Purdue professors Supriyo Datta and Sunil Bhave working on MURI grant projects
The U.S. Department of Defense (DoD) has announced grants for research projects as part of the Multidisciplinary University Research Initiative (MURI) Program. Two teams involving Purdue University’s Elmore Family School of Electrical and Computer Engineering were among the 31 selected for these competitive grants.
Supriyo Datta, Thomas Duncan Distinguished Professor of Electrical and Computer Engineering, is the PI on a project entitled “OptNet: Optimization with p-bit Networks.” Sunil Bhave, professor of ECE, is part of a team working on a project entitled “Quantum phononics to advance quantum information processing.”
The interdisciplinary team of researchers led by Datta has been awarded $7.5-million from the Department of Defense (DoD) as part of the 2023 MURI Program. In addition to Datta, the team of six with expertise ranging from algorithms to devices includes Purdue’s Zhihong Chen, professor of ECE and Mary Jo and Robert L. Kirk Director of Birck Nanotechnology Center, Kerem Camsari (Purdue PhD ECE ’15) and Joao Hespanha of the UCSB, Peter McMahon of Cornell University, and Sayeef Salahuddin (Purdue ECE PhD ’07) of UC Berkeley.
The team responded to one of the MURI topics -- Supremacy over Quantum: Efficient Real-world Optimization on Stochastic Binary Networks by proposing “OptNet: Optimization with p-Bit networks”. Powerful probabilistic algorithms have been developed for finding an optimal solution that minimizes the “cost”, like finding the shortest route for visiting say a hundred or a thousand cities. Such algorithms could run far more efficiently on a suitably designed probabilistic computer than on standard deterministic computers. The researchers aim to establish the underlying knowledge base and develop a framework for efficient real-world optimization.
The team is thankful to Joerg Appenzeller, Barry M. and Patricia L. Epstein Professor of Electrical and Computer Engineering, who, along with Prof. Chen, led some of the pioneering experimental work at Purdue and continues to lead projects in this exciting area.
“This level of sustained support is crucial for advancing p-computing and delivering value to real-world problems” said co-PI Kerem Camsari, Assistant Professor at the University of California, Santa Barbara, who pioneered the theory and practice of using low-barrier nanomagnets for probabilistic computing.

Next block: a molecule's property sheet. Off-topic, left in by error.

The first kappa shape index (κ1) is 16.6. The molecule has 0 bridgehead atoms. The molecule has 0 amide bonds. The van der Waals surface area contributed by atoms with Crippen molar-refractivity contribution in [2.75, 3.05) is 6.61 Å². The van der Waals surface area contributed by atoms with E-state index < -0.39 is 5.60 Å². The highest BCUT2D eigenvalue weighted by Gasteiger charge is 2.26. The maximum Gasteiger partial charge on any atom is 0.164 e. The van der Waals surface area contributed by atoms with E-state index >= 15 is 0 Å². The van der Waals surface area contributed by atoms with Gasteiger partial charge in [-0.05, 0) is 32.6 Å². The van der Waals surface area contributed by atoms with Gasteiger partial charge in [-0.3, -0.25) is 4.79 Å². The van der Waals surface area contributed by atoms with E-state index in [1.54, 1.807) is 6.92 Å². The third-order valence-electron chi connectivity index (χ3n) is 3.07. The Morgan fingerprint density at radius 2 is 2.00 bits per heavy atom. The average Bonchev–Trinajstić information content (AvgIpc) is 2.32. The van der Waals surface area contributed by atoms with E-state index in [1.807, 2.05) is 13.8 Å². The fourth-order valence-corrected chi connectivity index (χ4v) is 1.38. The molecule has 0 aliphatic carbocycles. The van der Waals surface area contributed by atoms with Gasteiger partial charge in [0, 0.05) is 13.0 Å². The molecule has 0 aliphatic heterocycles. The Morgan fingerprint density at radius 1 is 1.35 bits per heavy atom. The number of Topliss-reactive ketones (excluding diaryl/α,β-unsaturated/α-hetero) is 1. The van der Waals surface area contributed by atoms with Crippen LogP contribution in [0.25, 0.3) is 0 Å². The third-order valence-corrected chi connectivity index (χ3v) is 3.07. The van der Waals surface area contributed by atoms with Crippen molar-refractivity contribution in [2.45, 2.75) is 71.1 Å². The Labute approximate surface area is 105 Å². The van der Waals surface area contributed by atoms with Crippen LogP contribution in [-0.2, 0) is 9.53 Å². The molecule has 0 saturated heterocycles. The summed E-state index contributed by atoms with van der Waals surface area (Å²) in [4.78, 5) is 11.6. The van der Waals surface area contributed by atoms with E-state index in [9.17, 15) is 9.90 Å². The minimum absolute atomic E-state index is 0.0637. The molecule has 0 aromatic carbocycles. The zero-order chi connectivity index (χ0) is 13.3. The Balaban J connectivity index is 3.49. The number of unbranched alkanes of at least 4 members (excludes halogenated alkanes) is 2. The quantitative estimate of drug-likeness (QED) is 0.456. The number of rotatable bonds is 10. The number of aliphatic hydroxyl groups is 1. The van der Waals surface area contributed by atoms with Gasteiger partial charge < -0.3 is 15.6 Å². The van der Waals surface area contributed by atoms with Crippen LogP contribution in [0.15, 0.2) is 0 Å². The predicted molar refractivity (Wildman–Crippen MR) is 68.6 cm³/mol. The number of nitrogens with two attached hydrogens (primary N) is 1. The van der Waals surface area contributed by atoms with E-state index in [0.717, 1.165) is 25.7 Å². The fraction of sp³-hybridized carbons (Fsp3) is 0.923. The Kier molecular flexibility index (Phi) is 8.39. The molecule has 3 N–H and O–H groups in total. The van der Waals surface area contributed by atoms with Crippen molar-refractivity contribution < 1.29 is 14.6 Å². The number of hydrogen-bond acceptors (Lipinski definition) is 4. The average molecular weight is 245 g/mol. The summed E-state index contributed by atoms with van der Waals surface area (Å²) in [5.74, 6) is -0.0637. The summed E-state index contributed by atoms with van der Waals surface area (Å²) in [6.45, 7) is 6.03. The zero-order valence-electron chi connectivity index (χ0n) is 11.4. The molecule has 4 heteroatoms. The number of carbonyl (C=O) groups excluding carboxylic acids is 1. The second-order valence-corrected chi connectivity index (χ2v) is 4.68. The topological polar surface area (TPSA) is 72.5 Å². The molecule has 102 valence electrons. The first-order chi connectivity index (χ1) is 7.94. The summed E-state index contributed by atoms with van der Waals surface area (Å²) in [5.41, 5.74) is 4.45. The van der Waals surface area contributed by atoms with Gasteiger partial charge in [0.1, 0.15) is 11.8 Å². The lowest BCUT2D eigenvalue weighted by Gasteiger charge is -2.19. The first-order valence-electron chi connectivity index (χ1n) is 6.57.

The research being done by Bhave’s team is under the MURI topic of Quantum Phononics. The continued success of Quantum Information Processing at low temperatures relies on extending the coherence of qubits and minimizing their interaction (and thus decoherence) with the surrounding environment. For this project, the OxideMEMS Lab at Purdue will work with a team led by University of Colorado at Boulder to develop quantum systems whose coherence and functionality benefit - rather than suffer - from their coupling to carefully engineered and microfabricated MEMS and Acoustic resonators.
“Our graduate students will use the Scifres Nanofabrication Lab to fabricate MEMS acoustic resonators along with back-end fabrication steps necessary to ensure wafer-scale yield,” says Bhave. “The OxideMEMS Lab's micromachining platform will allow us to provide packaged CHIPS to our MURI teammates after initial wafer-scale characterization at room and cryogenic temperatures is completed in the Birck Nanotechnology Center.”
"These fundamental science MURI programs on probabilistic computing and quantum computing align perfectly with the recently announced Purdue Computes initiative,” said Dimitrios Peroulis, Michael and Katherine Birck Head and Reilly Professor of ECE. “Purdue ECE’s core science, technology, and manufacturing pursuits will enable Beyond-Von-Neumann architectures for solving complex real-world problems facing us in the 21st century."
Since its inception in 1985, the DOD’s MURI program has funded teams of investigators with the hope that collective insights from multiple disciplines could facilitate the growth of cutting-edge technologies to address the Department’s unique problem sets.
“The MURI program has a long-standing history of funding research teams with creative and diverse solutions to complex problems,” said Ms. Heidi Shyu, Under Secretary of Defense for Research and Engineering. “Not only does the program enable scientific breakthroughs with direct relevance for DoD applications, it also has been used to create and sustain new fields of inquiry. It is a program with a powerful legacy of scientific impact and remains a cornerstone of DoD’s basic research portfolio.”
For the fiscal year 2023 competition, the Army Research Office, the Air Force Office of Scientific Research, and the Office of Naval Research solicited proposals in 24 topic areas of strategic importance to the Department. After a merit-based review of 259 white papers, a panel of experts narrowed the pool to a subset of 90 full proposals, from which the 31 final awards were selected.